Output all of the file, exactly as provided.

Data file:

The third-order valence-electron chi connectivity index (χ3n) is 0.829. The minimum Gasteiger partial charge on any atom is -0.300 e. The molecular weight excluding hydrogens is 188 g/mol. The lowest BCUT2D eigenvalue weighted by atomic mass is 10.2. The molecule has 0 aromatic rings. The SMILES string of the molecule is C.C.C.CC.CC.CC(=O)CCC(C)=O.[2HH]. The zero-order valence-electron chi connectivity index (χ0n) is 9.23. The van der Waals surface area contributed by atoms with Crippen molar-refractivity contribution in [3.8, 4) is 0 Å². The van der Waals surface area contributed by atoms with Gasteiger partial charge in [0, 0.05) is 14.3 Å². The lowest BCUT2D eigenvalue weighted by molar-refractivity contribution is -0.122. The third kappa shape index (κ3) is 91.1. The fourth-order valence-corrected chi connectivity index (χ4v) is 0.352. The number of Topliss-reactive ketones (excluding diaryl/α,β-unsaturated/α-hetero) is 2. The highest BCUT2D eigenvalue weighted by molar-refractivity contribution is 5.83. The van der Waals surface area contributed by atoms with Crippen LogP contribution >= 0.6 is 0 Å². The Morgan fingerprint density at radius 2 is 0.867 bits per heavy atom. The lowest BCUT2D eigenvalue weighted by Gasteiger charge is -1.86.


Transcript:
The third-order valence-electron chi connectivity index (χ3n) is 0.829. The minimum Gasteiger partial charge on any atom is -0.300 e. The molecular weight excluding hydrogens is 188 g/mol. The lowest BCUT2D eigenvalue weighted by atomic mass is 10.2. The molecule has 0 aromatic rings. The SMILES string of the molecule is C.C.C.CC.CC.CC(=O)CCC(C)=O.[2HH]. The zero-order valence-electron chi connectivity index (χ0n) is 9.23. The van der Waals surface area contributed by atoms with Crippen molar-refractivity contribution in [3.8, 4) is 0 Å². The van der Waals surface area contributed by atoms with Gasteiger partial charge in [0, 0.05) is 14.3 Å². The lowest BCUT2D eigenvalue weighted by molar-refractivity contribution is -0.122. The third kappa shape index (κ3) is 91.1. The fourth-order valence-corrected chi connectivity index (χ4v) is 0.352. The number of Topliss-reactive ketones (excluding diaryl/α,β-unsaturated/α-hetero) is 2. The highest BCUT2D eigenvalue weighted by molar-refractivity contribution is 5.83. The van der Waals surface area contributed by atoms with Crippen LogP contribution >= 0.6 is 0 Å². The Morgan fingerprint density at radius 2 is 0.867 bits per heavy atom. The lowest BCUT2D eigenvalue weighted by Gasteiger charge is -1.86.